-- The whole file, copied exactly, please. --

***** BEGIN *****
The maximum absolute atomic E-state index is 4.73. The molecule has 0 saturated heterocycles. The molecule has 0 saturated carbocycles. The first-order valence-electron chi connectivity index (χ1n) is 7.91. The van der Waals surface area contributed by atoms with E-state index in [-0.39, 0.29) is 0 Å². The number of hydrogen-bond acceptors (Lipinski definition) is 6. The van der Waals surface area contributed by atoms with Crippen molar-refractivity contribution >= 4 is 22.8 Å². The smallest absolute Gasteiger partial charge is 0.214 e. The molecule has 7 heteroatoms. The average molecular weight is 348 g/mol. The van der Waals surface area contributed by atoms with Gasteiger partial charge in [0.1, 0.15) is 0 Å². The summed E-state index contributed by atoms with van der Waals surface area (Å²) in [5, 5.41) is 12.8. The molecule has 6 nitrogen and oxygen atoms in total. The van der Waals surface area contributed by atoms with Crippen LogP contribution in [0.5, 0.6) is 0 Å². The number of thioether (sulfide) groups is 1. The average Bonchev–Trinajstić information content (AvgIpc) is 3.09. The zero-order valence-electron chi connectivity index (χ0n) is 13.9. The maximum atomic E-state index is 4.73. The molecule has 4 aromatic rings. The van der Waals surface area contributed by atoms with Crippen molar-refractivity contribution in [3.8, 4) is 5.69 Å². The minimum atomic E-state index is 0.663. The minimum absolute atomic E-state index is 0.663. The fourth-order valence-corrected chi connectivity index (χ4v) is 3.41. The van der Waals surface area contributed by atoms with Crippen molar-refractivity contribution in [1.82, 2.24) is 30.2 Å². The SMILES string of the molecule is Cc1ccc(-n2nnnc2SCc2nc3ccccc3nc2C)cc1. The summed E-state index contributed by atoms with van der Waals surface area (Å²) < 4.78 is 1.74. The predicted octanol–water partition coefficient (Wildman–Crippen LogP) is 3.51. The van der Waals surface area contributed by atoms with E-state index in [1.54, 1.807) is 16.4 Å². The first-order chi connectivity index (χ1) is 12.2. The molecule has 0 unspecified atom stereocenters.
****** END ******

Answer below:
The maximum absolute atomic E-state index is 4.73. The molecule has 0 saturated heterocycles. The molecule has 0 saturated carbocycles. The first-order valence-electron chi connectivity index (χ1n) is 7.91. The van der Waals surface area contributed by atoms with E-state index in [-0.39, 0.29) is 0 Å². The number of hydrogen-bond acceptors (Lipinski definition) is 6. The van der Waals surface area contributed by atoms with Crippen molar-refractivity contribution >= 4 is 22.8 Å². The smallest absolute Gasteiger partial charge is 0.214 e. The molecule has 7 heteroatoms. The average molecular weight is 348 g/mol. The van der Waals surface area contributed by atoms with Gasteiger partial charge in [0.1, 0.15) is 0 Å². The summed E-state index contributed by atoms with van der Waals surface area (Å²) in [5, 5.41) is 12.8. The molecule has 6 nitrogen and oxygen atoms in total. The van der Waals surface area contributed by atoms with Crippen LogP contribution in [0.5, 0.6) is 0 Å². The number of thioether (sulfide) groups is 1. The average Bonchev–Trinajstić information content (AvgIpc) is 3.09. The zero-order valence-electron chi connectivity index (χ0n) is 13.9. The maximum atomic E-state index is 4.73. The molecule has 4 aromatic rings. The van der Waals surface area contributed by atoms with Crippen molar-refractivity contribution in [3.8, 4) is 5.69 Å². The minimum atomic E-state index is 0.663. The minimum absolute atomic E-state index is 0.663. The fourth-order valence-corrected chi connectivity index (χ4v) is 3.41. The van der Waals surface area contributed by atoms with Crippen molar-refractivity contribution in [1.82, 2.24) is 30.2 Å². The SMILES string of the molecule is Cc1ccc(-n2nnnc2SCc2nc3ccccc3nc2C)cc1. The summed E-state index contributed by atoms with van der Waals surface area (Å²) < 4.78 is 1.74. The predicted octanol–water partition coefficient (Wildman–Crippen LogP) is 3.51. The van der Waals surface area contributed by atoms with E-state index in [1.54, 1.807) is 16.4 Å². The first-order chi connectivity index (χ1) is 12.2. The molecule has 0 unspecified atom stereocenters.